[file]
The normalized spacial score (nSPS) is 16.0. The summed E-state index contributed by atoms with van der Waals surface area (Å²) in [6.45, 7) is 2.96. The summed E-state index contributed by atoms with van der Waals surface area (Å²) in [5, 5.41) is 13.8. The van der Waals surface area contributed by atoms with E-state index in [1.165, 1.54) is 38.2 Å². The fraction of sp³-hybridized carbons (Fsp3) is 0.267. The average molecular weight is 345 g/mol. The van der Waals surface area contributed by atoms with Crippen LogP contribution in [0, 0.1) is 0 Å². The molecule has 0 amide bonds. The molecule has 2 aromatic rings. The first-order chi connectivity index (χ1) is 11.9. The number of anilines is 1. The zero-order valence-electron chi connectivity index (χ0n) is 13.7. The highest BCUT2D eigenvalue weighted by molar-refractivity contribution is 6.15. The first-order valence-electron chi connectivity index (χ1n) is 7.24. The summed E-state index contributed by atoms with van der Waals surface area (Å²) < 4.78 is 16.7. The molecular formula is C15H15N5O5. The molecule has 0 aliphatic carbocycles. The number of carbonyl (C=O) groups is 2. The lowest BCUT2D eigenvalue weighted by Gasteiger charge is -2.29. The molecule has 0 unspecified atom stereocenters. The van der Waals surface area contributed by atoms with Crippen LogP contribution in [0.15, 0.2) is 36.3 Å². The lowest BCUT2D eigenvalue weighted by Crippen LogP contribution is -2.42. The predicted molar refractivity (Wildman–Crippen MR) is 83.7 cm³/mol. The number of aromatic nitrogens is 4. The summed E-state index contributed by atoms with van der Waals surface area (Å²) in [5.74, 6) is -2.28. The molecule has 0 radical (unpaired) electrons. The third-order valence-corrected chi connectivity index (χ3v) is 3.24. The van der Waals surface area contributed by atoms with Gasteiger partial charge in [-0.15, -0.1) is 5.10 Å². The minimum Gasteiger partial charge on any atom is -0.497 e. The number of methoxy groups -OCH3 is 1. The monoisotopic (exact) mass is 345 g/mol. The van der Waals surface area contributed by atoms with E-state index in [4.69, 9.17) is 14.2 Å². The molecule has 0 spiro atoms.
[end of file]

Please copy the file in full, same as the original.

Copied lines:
The normalized spacial score (nSPS) is 16.0. The summed E-state index contributed by atoms with van der Waals surface area (Å²) in [6.45, 7) is 2.96. The summed E-state index contributed by atoms with van der Waals surface area (Å²) in [5, 5.41) is 13.8. The van der Waals surface area contributed by atoms with E-state index in [1.165, 1.54) is 38.2 Å². The fraction of sp³-hybridized carbons (Fsp3) is 0.267. The average molecular weight is 345 g/mol. The van der Waals surface area contributed by atoms with Crippen LogP contribution in [0, 0.1) is 0 Å². The molecule has 0 amide bonds. The molecule has 2 aromatic rings. The first-order chi connectivity index (χ1) is 11.9. The number of anilines is 1. The zero-order valence-electron chi connectivity index (χ0n) is 13.7. The highest BCUT2D eigenvalue weighted by molar-refractivity contribution is 6.15. The first-order valence-electron chi connectivity index (χ1n) is 7.24. The summed E-state index contributed by atoms with van der Waals surface area (Å²) < 4.78 is 16.7. The molecular formula is C15H15N5O5. The molecule has 0 aliphatic carbocycles. The number of carbonyl (C=O) groups is 2. The lowest BCUT2D eigenvalue weighted by Gasteiger charge is -2.29. The molecule has 0 unspecified atom stereocenters. The van der Waals surface area contributed by atoms with Crippen LogP contribution in [0.15, 0.2) is 36.3 Å². The lowest BCUT2D eigenvalue weighted by Crippen LogP contribution is -2.42. The predicted molar refractivity (Wildman–Crippen MR) is 83.7 cm³/mol. The number of aromatic nitrogens is 4. The summed E-state index contributed by atoms with van der Waals surface area (Å²) in [5.74, 6) is -2.28. The molecule has 0 radical (unpaired) electrons. The third-order valence-corrected chi connectivity index (χ3v) is 3.24. The van der Waals surface area contributed by atoms with Gasteiger partial charge in [-0.15, -0.1) is 5.10 Å². The minimum Gasteiger partial charge on any atom is -0.497 e. The number of methoxy groups -OCH3 is 1. The monoisotopic (exact) mass is 345 g/mol. The van der Waals surface area contributed by atoms with E-state index in [4.69, 9.17) is 14.2 Å². The molecule has 0 spiro atoms.